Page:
Prejudice

An unsupported generalization about a category of people

18

Stereotype

Over-simplified, exaggerated, or unfavorable generalization about a group

19

Self-fulfilling prophecy

A prediction resulting in behavior that fulfills the prophecy

20

Racism

The belief that one's own race is superior

21

Robert k Merton

Argued that prejudice and discrimination are related, but do not always go hand-in-hand
-people combine them in four ways
*the active bigot
*the timid bigot
*the fair-weather liberal
*the all-weather liberal

22

The active bigot

The active bigot is prejudiced and openly discriminatory

23

The timid bigot

The timid bigot is prejudiced, but is afraid to discriminate because of societal pressures

24

The fair-weather liberal

The fair-weather liberal is not prejudiced but discriminates anyway because of societal pressure

25

The all-weather liberal

The all-weather liberal is not prejudiced and does not discriminate

26

Sources of discrimination and prejudice

-sociological explanations
-psychological explanations
-economic explanations

27

Sociological explanations

Prejudice are embedded in social norms

28

Psychological explanations

-prejudiced people have an authoritarian personality type
-prejudice may be a result of frustration and anger
-scapegoating

29

Scapegoating

Occurs when an innocent person or group is blamed for one's troubles

30

Economic explanations

-prejudice arises out of competition for resources
-dominant group may encourage competition between minority groups in order to maintain its dominant status

31

Patterns of minority group treatment

-cultural pluralism
-assimilation
-legal protection
-segregation
-subjugation
-population transfer
-extermination

32

Cultural pluralism

A policy that allows each group within society to keep its unique cultural identity
-Switzerland is an example with three official languages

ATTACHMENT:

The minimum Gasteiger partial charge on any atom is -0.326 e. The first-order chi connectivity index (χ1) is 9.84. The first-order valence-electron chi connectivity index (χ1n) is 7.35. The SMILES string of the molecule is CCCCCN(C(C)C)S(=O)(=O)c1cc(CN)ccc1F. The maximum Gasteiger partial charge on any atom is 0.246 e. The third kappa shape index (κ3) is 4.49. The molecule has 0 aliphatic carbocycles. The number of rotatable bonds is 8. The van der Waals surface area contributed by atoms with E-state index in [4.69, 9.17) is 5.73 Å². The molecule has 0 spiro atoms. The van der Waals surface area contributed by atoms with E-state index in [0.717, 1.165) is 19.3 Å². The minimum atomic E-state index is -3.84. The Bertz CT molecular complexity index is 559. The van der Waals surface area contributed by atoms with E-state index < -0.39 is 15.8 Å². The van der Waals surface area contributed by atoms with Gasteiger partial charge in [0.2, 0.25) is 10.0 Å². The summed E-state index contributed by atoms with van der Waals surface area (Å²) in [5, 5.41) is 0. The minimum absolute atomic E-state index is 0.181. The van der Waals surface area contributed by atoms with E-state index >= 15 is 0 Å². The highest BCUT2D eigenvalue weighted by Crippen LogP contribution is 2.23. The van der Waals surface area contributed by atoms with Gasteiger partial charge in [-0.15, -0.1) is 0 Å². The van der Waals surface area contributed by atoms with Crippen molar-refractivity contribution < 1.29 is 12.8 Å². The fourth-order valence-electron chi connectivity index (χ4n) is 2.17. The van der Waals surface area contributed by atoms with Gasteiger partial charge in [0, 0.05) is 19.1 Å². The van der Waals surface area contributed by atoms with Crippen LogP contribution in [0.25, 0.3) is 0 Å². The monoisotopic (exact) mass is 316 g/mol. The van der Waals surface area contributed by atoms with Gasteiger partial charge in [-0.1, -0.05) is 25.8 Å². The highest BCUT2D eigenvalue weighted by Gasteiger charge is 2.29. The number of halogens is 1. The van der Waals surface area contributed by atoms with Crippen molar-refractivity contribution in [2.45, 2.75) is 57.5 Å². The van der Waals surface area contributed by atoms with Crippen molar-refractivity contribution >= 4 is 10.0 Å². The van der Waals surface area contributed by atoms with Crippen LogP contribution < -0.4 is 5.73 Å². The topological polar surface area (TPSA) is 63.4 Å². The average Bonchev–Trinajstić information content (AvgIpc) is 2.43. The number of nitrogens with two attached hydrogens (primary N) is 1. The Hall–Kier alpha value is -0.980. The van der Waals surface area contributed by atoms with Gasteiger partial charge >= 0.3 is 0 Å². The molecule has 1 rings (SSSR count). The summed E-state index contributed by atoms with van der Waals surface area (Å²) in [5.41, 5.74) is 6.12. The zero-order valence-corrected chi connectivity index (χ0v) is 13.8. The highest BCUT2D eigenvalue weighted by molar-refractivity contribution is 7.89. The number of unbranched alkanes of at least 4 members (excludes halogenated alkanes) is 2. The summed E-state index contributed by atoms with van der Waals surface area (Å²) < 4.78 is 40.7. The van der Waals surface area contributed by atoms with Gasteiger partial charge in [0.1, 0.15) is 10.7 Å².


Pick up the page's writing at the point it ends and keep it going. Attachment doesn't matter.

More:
33

Assimilation

The blending of culturally distinct groups into a single group with a common culture and identity

34

Things about assimilation

-American idea of "melting pot"
-can happen informally or by force

35

Legal protection

The rights of minorities are protected by law

36

Things about legal protection

-the United States is an example
-includes affirmative action laws

37

Segregation

A policy that physically separates a minority group from the dominant group

38

Things about segregation

-"de jure" segregation is based on laws
-"de facto" segregation is based on custom and informal norms

39

Subjugation

-a practice whereby domination is maintained by force

40

Things about subjugation

-most extreme form is slavery
-south Africa's system of apartheid is an example

41

Population transfer

-seperate of groups by transferring the minority population to a new territory

42

Things about population transfer

-"indirect" transfer occurs when the dominant groups makes life for minorities so miserable that they leave
-"direct" transfer involves using force to move people to new locations

43

Extermination

Most extreme; goal is elimination

44

Things about extermination

-genocide
-ethnic cleansing

45

Genocide

Is the goal of complete destruction of a minority group
-holocaust and Rwanda are examples

46

Ethnic cleansing

The combination of extermination and transferral.